Emerald Queen Fern

(Nephrolepis Obliterata)
Emerald Queen Fern


The Emerald Queen Fern enjoys a lot of bright light.


Patio, Livingroom, Breakfast nook

Water Habits

The Emerald Queen Fern will do its best the best with a consistently moist soil. Check frequently for water needs keeping in mind the bright the light the more water they will need.


Ideal Temperature for Emerald Queen Fern: 55-80°F (10-27°C) Min: 40°F (4°C)

Toxins Removed

Formaldehyde, Xylene, Toluene

Did You Know ?

The Emerald Queen Fern is sometimes referred to as an Australian sword fern and as the name implies can be found in its natural habitat in Australia. The Emerald Queen Fern is well known for its ability to help purify the air by reducing indoor toxins like Formaldehyde, Xylene and Toluene.

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Fungus Gnats:

The adult fungus gnats are gray or dark-gray, fly-like insects about 1/8 inch long. They are attracted to light and when present in your house, swarm over the windows because of the natural light. The immature form of the Fungus Gnat, which lives in the soil, are thin whitish maggots with a jet black head, and attain a length of about 1/4 inch. The maggots are likely to be found in soils with quantities of decaying plant. The damage caused by these pest’s are usually occur while they are in their maggot form as they will bury themselves in the soil and feed on the roots of the plant. The gnats themselves are more of a pest then an issue to the plant.

Best way to keep your plant free of fungus gnat maggots is to avoid overwatering your plant. In the event that your plant is already infested with this pest, use an insecticide drench and apply it to the potting to control the problem. For the adults use of a labeled and targeted insecticide should assist in destroying them. If you want to avoid the use of chemicals to kill the larvae, by allowing the soil to dry out completely between watering they should die out.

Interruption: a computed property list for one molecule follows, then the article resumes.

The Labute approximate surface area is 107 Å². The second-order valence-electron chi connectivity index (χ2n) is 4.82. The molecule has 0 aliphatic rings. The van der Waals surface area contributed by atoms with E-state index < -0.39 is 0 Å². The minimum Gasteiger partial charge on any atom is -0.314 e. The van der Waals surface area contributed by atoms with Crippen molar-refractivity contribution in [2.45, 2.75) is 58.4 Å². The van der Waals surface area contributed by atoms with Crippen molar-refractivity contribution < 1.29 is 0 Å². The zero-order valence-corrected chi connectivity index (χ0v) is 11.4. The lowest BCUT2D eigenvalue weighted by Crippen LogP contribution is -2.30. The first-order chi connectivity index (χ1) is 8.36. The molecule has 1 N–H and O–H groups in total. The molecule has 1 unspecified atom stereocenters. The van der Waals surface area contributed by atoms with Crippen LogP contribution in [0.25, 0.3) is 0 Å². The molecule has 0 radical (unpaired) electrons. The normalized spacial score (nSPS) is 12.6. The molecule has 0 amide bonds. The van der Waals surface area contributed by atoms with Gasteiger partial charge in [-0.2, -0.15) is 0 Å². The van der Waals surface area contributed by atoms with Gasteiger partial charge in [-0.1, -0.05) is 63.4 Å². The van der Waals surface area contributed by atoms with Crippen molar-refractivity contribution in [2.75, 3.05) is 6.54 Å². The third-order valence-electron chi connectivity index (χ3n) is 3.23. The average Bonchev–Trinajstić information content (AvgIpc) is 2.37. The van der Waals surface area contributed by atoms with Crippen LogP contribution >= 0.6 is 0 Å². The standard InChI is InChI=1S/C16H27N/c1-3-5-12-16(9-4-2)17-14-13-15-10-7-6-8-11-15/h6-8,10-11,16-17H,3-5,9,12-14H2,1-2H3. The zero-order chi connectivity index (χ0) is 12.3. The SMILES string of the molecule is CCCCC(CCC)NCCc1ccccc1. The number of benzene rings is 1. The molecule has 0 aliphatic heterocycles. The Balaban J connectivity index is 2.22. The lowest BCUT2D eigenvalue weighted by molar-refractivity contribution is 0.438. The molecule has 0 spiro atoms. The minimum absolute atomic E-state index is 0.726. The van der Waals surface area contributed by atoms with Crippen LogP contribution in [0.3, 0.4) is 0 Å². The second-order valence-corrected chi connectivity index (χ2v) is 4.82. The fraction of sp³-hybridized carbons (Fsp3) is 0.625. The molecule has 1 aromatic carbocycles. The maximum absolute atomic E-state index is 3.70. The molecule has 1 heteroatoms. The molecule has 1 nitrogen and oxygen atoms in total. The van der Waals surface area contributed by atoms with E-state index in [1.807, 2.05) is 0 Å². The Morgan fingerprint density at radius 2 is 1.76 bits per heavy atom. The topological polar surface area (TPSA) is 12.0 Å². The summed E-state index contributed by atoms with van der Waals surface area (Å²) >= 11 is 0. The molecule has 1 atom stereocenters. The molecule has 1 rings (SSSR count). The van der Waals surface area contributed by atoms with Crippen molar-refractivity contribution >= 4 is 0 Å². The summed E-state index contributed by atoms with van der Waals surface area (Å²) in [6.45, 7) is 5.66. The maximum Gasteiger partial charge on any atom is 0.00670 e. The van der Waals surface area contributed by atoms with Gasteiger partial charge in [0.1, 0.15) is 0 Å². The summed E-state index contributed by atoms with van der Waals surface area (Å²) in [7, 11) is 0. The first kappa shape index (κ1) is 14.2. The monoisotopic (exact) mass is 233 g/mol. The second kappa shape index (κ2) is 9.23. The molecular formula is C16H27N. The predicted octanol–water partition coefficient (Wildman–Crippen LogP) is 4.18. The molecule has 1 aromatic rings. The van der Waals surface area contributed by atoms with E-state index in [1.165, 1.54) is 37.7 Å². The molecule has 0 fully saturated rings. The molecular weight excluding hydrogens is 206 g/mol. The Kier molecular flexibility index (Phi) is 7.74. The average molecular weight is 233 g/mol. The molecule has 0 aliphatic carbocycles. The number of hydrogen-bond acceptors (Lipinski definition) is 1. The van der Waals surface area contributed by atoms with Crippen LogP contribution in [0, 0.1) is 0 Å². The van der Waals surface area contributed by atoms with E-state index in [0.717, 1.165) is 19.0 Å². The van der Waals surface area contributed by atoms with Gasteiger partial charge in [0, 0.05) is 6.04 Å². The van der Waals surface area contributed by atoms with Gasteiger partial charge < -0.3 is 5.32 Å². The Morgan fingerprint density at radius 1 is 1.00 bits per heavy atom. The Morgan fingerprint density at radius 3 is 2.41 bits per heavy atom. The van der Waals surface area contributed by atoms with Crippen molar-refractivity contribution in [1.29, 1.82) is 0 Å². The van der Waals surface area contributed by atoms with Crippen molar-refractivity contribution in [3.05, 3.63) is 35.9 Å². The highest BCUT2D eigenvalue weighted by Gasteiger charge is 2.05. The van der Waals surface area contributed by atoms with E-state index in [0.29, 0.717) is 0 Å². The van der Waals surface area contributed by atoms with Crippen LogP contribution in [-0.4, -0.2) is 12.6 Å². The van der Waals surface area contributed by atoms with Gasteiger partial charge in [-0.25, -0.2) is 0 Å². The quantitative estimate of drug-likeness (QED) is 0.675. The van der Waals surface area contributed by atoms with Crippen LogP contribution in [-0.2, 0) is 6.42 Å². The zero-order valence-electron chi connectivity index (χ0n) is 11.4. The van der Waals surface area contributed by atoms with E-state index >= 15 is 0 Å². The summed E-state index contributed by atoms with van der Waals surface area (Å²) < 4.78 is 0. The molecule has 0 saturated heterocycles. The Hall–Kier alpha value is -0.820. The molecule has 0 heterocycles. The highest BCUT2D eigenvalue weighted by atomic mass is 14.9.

Aphids are commonly known as the greenfly or black fly, and they are the most common pest for indoor houseplants. They are small insects (usually 1 to 5mm) and generally infest flowers, shoot tips and soft leaves. They are not likely to kill your plant but these sap-sucking insects will cause the flowers and leaves to look very distorted and/or curled.

To treat the Aphid infestation you should first try to wash off the colonies from your plant. To do this use a strong spray bottle filled with water, however this treatment does not work with all species of Aphids. The next method to try is with a fine spray of soapy water on the colonies. This will interfere with their ability to breathe. If the second method fails, you will need to succumb and purchase a systemic poison or a spray containing Malathion. We suggest Malathion because it has a relatively low human toxicity.

Mealy Bugs:

While Mealybugs are not usually considered a common problem in ferns, since they can occur we feel it is best to educate on how to handle the problem.

Mealybugs are white, waxy creatures that live in large colonies usually on the undersides of the leaves and/or around leaf joints. The bug is about 1/10th of an inch and has the look of cotton. Similar to other pests a sure sign that your plant is infested is if you observe that the leaves of your plant seem dry or weak (dropping). If you notice those signs the first course of action would be to isolate the infested plant from all other plants within your home. After that use a strong spray bottle with water in order to try to wash off the colonies from your plant, or wipe off the infestation with cotton buds dipped in rubbing alcohol. Take note that this may not work to get rid of all the Mealybugs at one time, so keep the plant away from others while you monitor it for more insects. Another option is to buy the Mealy Bug’s natural predator called the Mealybug destroyer (Cryptolaemus montrouzieri) which is a species of lady bug. This is an option for heavily infested plants, but is probably not practical unless you have a large number of infested plants. Once the Mealybugs have been killed and consumed the Mealybug destroyer will die off from a lack of a food source.